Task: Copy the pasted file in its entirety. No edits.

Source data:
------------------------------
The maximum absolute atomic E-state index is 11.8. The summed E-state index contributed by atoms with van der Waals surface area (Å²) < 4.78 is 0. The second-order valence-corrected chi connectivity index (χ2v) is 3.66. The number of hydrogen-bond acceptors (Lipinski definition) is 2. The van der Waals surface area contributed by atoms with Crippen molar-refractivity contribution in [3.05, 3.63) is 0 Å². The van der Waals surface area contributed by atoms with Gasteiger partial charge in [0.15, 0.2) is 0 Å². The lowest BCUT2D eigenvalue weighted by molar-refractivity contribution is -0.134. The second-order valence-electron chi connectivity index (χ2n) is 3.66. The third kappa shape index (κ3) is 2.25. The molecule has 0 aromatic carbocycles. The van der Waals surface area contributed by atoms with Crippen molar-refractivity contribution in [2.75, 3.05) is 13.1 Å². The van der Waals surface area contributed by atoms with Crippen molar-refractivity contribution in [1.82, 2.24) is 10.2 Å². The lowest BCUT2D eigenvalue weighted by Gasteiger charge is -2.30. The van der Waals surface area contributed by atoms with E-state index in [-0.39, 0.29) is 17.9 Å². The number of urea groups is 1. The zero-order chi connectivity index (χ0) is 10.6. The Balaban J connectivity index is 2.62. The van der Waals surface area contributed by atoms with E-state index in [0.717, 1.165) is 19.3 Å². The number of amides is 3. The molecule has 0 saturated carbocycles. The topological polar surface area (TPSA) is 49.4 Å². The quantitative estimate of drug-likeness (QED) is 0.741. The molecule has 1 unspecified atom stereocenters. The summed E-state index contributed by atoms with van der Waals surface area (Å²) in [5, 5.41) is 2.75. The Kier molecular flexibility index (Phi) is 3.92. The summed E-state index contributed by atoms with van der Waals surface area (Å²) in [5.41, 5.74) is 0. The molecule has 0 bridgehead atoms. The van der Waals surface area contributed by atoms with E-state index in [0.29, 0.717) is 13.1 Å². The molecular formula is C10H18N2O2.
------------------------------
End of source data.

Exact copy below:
The maximum absolute atomic E-state index is 11.8. The summed E-state index contributed by atoms with van der Waals surface area (Å²) < 4.78 is 0. The second-order valence-corrected chi connectivity index (χ2v) is 3.66. The number of hydrogen-bond acceptors (Lipinski definition) is 2. The van der Waals surface area contributed by atoms with Crippen molar-refractivity contribution in [3.05, 3.63) is 0 Å². The van der Waals surface area contributed by atoms with Gasteiger partial charge in [0.15, 0.2) is 0 Å². The lowest BCUT2D eigenvalue weighted by molar-refractivity contribution is -0.134. The second-order valence-electron chi connectivity index (χ2n) is 3.66. The third kappa shape index (κ3) is 2.25. The molecule has 0 aromatic carbocycles. The van der Waals surface area contributed by atoms with Crippen molar-refractivity contribution in [2.75, 3.05) is 13.1 Å². The van der Waals surface area contributed by atoms with Crippen molar-refractivity contribution in [1.82, 2.24) is 10.2 Å². The lowest BCUT2D eigenvalue weighted by Gasteiger charge is -2.30. The van der Waals surface area contributed by atoms with E-state index in [-0.39, 0.29) is 17.9 Å². The number of urea groups is 1. The zero-order chi connectivity index (χ0) is 10.6. The Balaban J connectivity index is 2.62. The van der Waals surface area contributed by atoms with E-state index in [0.717, 1.165) is 19.3 Å². The number of amides is 3. The molecule has 0 saturated carbocycles. The topological polar surface area (TPSA) is 49.4 Å². The quantitative estimate of drug-likeness (QED) is 0.741. The molecule has 1 unspecified atom stereocenters. The summed E-state index contributed by atoms with van der Waals surface area (Å²) in [5, 5.41) is 2.75. The Kier molecular flexibility index (Phi) is 3.92. The summed E-state index contributed by atoms with van der Waals surface area (Å²) in [5.41, 5.74) is 0. The molecule has 0 bridgehead atoms. The van der Waals surface area contributed by atoms with E-state index in [0.29, 0.717) is 13.1 Å². The molecular formula is C10H18N2O2.